Breezy Talk: Interior Secretary Salazar's Offshore Wind Dreams

By Keith Johnson
Wall Street Journal
Interior Secretary Ken Salazar is heavily touting the offshore wind-power potential of the U.S. Is he overdoing it?

Salazar: Offshore wind is like 3,000 coal plants (AP)

Secretary Salazar, in Atlantic City for the first of four public meetings to discuss America's offshore energy resources, raised eyebrows when he said offshore wind farms could replace 3,000 coal-fired plants. He contends that the offshore wind potential just in the Atlantic-the easiest region to develop-totals about 1,000 gigawatts.
Let's put that in context. The entire electricity-generation capacity of the U.S., including coal, gas, nuclear, hydropower and other renewables, is just over 1,000 gigawatts. There are only about 1,400 coal plants in operation in the U.S., accounting for about 336 gigawatts of power. So that would indeed be a lot of wind.
But of that nominal 1,000 gigawatts of Atlantic wind potential, 770 gigawatts are in deep waters (that is, 200 feet or more). There are currently no deep-water wind farms anywhere in the world.
Even shallow-water wind farms are far from a slam-dunk: Of the world's 120 gigawatts of wind power, less than 1% are installed offshore. A single landlocked project, T. Boone Pickens' planned wind farm in Texas, would be three times bigger than the world's stock of offshore wind farms.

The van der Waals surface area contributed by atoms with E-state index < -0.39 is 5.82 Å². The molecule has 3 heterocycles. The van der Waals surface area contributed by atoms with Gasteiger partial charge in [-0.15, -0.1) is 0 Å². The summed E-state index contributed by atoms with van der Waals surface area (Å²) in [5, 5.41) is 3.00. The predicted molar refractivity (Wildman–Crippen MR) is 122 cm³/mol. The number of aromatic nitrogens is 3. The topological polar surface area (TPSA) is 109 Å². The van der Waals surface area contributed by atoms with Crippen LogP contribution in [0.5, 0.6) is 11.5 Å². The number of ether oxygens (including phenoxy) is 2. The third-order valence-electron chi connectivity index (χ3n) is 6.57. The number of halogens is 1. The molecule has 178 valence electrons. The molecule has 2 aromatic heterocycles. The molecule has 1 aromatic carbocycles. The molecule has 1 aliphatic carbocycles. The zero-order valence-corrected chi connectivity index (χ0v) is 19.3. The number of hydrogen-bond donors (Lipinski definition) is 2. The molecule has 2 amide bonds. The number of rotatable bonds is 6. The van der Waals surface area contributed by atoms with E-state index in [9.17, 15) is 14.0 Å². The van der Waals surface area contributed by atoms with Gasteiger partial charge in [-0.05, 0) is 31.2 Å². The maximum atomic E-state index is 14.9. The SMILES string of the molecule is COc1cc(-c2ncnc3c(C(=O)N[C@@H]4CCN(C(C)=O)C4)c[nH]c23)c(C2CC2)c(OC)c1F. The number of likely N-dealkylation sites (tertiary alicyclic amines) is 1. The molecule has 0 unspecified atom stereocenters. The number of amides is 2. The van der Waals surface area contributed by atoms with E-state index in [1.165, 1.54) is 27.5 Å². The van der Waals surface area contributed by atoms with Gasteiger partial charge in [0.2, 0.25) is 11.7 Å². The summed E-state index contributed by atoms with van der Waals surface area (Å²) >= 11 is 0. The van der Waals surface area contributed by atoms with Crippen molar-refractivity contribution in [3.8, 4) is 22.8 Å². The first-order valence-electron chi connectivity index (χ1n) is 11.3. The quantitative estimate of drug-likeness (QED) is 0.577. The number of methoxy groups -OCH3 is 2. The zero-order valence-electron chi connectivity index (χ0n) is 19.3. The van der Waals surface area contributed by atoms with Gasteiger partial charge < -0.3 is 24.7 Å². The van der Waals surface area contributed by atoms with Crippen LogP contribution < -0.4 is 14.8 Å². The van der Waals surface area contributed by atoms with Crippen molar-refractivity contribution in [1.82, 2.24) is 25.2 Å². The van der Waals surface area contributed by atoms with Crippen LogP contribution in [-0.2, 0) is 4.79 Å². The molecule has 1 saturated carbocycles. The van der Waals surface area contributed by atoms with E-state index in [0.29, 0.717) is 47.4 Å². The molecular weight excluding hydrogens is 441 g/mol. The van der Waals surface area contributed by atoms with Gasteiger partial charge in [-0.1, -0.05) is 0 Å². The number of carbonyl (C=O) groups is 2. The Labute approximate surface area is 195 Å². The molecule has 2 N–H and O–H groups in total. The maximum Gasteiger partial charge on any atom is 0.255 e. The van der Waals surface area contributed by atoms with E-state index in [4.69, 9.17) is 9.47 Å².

But one thing is the theoretical wind resource and another is the amount of power the country can realistically develop. Secretary Salazar focused on the wind-power potential of the mid-Atlantic, which is about 463 gigawatts. Realistically, he said, 40% of that could be developed-or about 185 gigawatts. That's still almost double the power potential of the U.S. nuclear fleet.
But wind power, even offshore wind power, isn't the same as coal or nuclear. Offshore wind farms in Europe are lucky to generate 40% of their listed capacity. So that limits that mid-Atlantic resource to about 74 gigawatts. And that doesn't even consider the technical and economic hurdles that still dog offshore wind power and make it less competitive than its onshore cousin.
Vestas, the world's leading maker of wind turbines, knows a thing or two about wind power. Chief executive Ditlev Engel is obviously bullish on U.S. wind power-he figures the U.S. could easily pull a Denmark and get 50% of its electricity from the wind. But not even Mr. Engel, who makes the massive turbines for offshore wind farms, thinks that path makes much sense for the U.S.
"Why would the U.S. do offshore wind? It has plenty of resources on land; offshore wind is for countries without that kind of resource," he said in February.